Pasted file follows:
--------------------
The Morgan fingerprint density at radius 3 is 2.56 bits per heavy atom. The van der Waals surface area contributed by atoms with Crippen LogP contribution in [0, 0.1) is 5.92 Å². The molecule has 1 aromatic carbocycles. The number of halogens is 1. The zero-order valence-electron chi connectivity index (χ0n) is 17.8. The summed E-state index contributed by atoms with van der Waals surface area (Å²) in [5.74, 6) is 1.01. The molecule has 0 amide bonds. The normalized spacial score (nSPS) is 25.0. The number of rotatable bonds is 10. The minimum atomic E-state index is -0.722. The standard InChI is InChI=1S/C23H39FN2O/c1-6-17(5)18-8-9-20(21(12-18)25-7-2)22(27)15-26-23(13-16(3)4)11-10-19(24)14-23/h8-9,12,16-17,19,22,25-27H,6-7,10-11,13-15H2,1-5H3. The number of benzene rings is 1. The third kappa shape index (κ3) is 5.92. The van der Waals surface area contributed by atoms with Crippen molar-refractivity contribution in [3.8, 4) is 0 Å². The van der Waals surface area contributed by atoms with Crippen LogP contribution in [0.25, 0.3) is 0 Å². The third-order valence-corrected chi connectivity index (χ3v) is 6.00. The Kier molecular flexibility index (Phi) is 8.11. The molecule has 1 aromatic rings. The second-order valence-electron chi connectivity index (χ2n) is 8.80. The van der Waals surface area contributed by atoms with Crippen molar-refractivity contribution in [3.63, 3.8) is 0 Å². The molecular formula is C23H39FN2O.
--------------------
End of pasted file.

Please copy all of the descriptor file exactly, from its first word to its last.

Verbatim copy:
The Morgan fingerprint density at radius 3 is 2.56 bits per heavy atom. The van der Waals surface area contributed by atoms with Crippen LogP contribution in [0, 0.1) is 5.92 Å². The molecule has 1 aromatic carbocycles. The number of halogens is 1. The zero-order valence-electron chi connectivity index (χ0n) is 17.8. The summed E-state index contributed by atoms with van der Waals surface area (Å²) in [5.74, 6) is 1.01. The molecule has 0 amide bonds. The normalized spacial score (nSPS) is 25.0. The number of rotatable bonds is 10. The minimum atomic E-state index is -0.722. The standard InChI is InChI=1S/C23H39FN2O/c1-6-17(5)18-8-9-20(21(12-18)25-7-2)22(27)15-26-23(13-16(3)4)11-10-19(24)14-23/h8-9,12,16-17,19,22,25-27H,6-7,10-11,13-15H2,1-5H3. The number of benzene rings is 1. The third kappa shape index (κ3) is 5.92. The van der Waals surface area contributed by atoms with Crippen molar-refractivity contribution in [3.8, 4) is 0 Å². The van der Waals surface area contributed by atoms with Crippen LogP contribution in [0.25, 0.3) is 0 Å². The third-order valence-corrected chi connectivity index (χ3v) is 6.00. The Kier molecular flexibility index (Phi) is 8.11. The molecule has 1 aromatic rings. The second-order valence-electron chi connectivity index (χ2n) is 8.80. The van der Waals surface area contributed by atoms with Crippen molar-refractivity contribution in [3.63, 3.8) is 0 Å². The molecular formula is C23H39FN2O.